Decriminalised parking enforcement

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Vehicle clamping
Vehicle removal

Decriminalised parking enforcement (DPE) is the name given in the United Kingdom to the civil enforcement of car parking regulations, carried out by civil enforcement officers, operating on behalf of either a local authority or a private firm. The Road Traffic Act 1991 (c. 40) provided for the decriminalization of parking-related contraventions committed within controlled parking zones (CPZ) administered by local councils across the UK. The CPZs under the control of the local councils are also referred to as yellow routes and they can be easily identified with yellow lines marked on the roads with relevant time plates. Some councils employ parking attendants to enforce their CPZs directly while others contract their on-street parking enforcement to private companies.

The chief rationale behind this provision within the Act was, amongst other reasons, to make sure people didn't end up being criminalized from mere car parking offences, like one may potentially become with some driving offences. However, some parking offences can still be enforced by the police with fines, failure to comply with which could lead to criminal proceedings and even the adding of points on the driving licence of the offender. Such parking offences enforced by police traffic wardens are parking contraventions committed in red routes (red routes are usually identified with red lines marked on the roads with the relevant time plates). Police traffic wardens can also enforce parked vehicles on pedestrian zig-zags/crossings, whether committed on red or yellow routes.

Background[edit]

With increasing problems of town centre congestion, and demand for on-street parking, coupled with the pressures on police resources, and the low priority given by some police forces to the enforcement of parking regulations, the Road Traffic Act 1991 permitted local authorities to apply for the legal powers to take over the enforcement of, on-street, as well as off-street, car parking regulations from the police, in return they would be allowed to keep the proceeds. Thus in areas where DPE has been granted, parking offences cease to be criminal offences.

Without DPE, fixed penalties (not fines, because the recipient can exercise their right to a Court hearing instead) from the issue of parking tickets by the police is collected by Fixed Penalty Offices (each of which is part of a local Magistrates' Court in each county or metropolitan area) and passed directly to central government. With DPE in place, the local authority retains the income generated from parking penalties to finance parking enforcement and certain other activities such as local transport measures. Local authorities have been able to charge for on-street parking since 1958, but without the effective enforcement provided by DPE, such charging was of limited effect. Local authorities adopting DPE generally employ contractors to run their scheme.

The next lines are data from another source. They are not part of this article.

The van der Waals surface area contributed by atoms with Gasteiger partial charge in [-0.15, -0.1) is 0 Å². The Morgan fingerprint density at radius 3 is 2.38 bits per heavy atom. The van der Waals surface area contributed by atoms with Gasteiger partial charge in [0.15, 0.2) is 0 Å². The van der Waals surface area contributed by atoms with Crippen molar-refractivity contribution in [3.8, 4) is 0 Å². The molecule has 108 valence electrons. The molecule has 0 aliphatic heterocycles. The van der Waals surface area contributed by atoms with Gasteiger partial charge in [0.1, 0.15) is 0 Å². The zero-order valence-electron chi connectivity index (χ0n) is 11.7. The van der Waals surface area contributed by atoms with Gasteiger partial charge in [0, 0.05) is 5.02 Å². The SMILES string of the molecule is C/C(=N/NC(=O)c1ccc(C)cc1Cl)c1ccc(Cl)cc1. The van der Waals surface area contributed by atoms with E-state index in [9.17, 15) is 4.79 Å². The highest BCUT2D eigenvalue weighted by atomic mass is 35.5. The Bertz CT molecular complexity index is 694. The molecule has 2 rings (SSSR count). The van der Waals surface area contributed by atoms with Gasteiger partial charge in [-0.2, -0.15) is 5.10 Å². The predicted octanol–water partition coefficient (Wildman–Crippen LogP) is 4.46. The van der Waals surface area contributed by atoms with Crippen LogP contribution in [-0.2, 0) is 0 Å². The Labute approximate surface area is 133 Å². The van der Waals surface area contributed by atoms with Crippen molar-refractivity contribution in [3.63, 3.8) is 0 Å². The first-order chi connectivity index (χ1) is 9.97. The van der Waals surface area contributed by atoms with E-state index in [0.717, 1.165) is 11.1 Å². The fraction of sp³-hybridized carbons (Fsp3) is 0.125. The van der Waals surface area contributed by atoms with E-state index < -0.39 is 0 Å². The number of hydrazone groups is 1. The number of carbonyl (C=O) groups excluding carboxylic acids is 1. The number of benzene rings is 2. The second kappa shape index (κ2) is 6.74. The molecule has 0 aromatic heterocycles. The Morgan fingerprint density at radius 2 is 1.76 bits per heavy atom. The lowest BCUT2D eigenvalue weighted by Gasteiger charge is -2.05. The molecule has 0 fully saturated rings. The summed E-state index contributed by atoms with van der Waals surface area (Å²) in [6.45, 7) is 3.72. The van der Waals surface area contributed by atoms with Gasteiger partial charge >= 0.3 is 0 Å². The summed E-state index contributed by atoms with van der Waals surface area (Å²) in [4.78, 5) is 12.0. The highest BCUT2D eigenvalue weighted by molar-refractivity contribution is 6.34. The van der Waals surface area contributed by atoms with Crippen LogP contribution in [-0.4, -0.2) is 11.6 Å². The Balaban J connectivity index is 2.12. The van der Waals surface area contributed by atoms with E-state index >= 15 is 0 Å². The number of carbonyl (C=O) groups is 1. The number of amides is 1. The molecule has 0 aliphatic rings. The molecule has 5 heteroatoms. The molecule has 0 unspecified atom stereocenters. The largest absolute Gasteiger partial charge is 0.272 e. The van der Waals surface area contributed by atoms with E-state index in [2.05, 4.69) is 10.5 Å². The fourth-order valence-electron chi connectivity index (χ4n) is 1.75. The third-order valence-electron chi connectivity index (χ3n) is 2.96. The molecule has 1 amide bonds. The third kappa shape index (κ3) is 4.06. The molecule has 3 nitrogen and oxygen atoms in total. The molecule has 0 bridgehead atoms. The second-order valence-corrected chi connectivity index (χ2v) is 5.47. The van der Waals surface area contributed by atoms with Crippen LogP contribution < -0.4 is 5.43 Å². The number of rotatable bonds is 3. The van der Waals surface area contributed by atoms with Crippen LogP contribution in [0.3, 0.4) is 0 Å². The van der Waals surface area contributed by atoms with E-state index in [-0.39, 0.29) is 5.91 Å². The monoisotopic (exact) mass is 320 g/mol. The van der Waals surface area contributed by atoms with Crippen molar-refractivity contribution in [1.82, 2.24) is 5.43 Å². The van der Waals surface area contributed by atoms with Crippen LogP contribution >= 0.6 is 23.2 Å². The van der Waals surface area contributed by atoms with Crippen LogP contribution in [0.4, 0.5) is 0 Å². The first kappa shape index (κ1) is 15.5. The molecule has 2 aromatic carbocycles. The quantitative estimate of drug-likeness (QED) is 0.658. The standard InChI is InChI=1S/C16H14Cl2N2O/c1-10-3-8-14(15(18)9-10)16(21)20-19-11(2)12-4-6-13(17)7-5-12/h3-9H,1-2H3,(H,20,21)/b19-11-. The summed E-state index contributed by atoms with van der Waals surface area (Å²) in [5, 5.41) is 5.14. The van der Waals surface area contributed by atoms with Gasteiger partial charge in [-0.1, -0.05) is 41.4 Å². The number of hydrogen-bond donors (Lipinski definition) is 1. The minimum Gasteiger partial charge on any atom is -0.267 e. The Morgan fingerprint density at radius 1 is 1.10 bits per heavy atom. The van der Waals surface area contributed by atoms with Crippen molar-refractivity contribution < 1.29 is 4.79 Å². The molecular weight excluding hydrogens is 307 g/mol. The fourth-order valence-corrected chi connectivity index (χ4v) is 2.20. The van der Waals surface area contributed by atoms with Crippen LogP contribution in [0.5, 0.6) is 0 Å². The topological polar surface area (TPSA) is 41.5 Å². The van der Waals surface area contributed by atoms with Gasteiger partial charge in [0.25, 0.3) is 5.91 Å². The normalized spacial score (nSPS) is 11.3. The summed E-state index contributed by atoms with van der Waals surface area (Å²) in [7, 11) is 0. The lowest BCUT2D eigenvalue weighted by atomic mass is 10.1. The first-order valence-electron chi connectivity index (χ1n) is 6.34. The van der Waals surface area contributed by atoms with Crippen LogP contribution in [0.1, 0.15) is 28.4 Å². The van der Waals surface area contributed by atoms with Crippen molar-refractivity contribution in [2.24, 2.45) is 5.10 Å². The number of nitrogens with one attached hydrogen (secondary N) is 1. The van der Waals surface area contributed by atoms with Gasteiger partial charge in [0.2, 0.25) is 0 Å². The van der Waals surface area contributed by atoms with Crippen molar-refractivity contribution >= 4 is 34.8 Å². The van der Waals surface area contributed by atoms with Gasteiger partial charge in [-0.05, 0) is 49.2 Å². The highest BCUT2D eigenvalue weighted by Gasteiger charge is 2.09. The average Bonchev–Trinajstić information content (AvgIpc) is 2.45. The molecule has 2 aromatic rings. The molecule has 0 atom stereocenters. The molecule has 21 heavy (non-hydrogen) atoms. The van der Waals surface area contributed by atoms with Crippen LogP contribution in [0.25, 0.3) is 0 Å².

The powers granted by DPE to deal with parking offences include:

  • The issue of a Penalty Charge Notice (PCN) - a parking penalty which can be paid or contested by appeal (see below)
  • The immobilisation of the vehicle - usually by clamping - until a release fee is paid
  • The removal of the vehicle from the street

Appeals against council decisions on PCNs can be made to the Parking and Traffic Appeals Service (PATAS) in London, the Traffic Penalty Tribunal (TPT) in England and Wales, the Scottish Parking Appeals Service in Scotland and the Northern Ireland Traffic Penalty Tribunal in Northern Ireland. These bodies are tribunals established under DPE; appeals against their decisions can generally be made only on points of law, through judicial review. They are independent of the councils, albeit being funded by them in England and Wales through a fee of 60p per PCN issued. In Northern Ireland the Tribunal is operated by the Northern Ireland Court Service and all PCNs are issued by the Department for Regional Development as opposed to local councils.[1]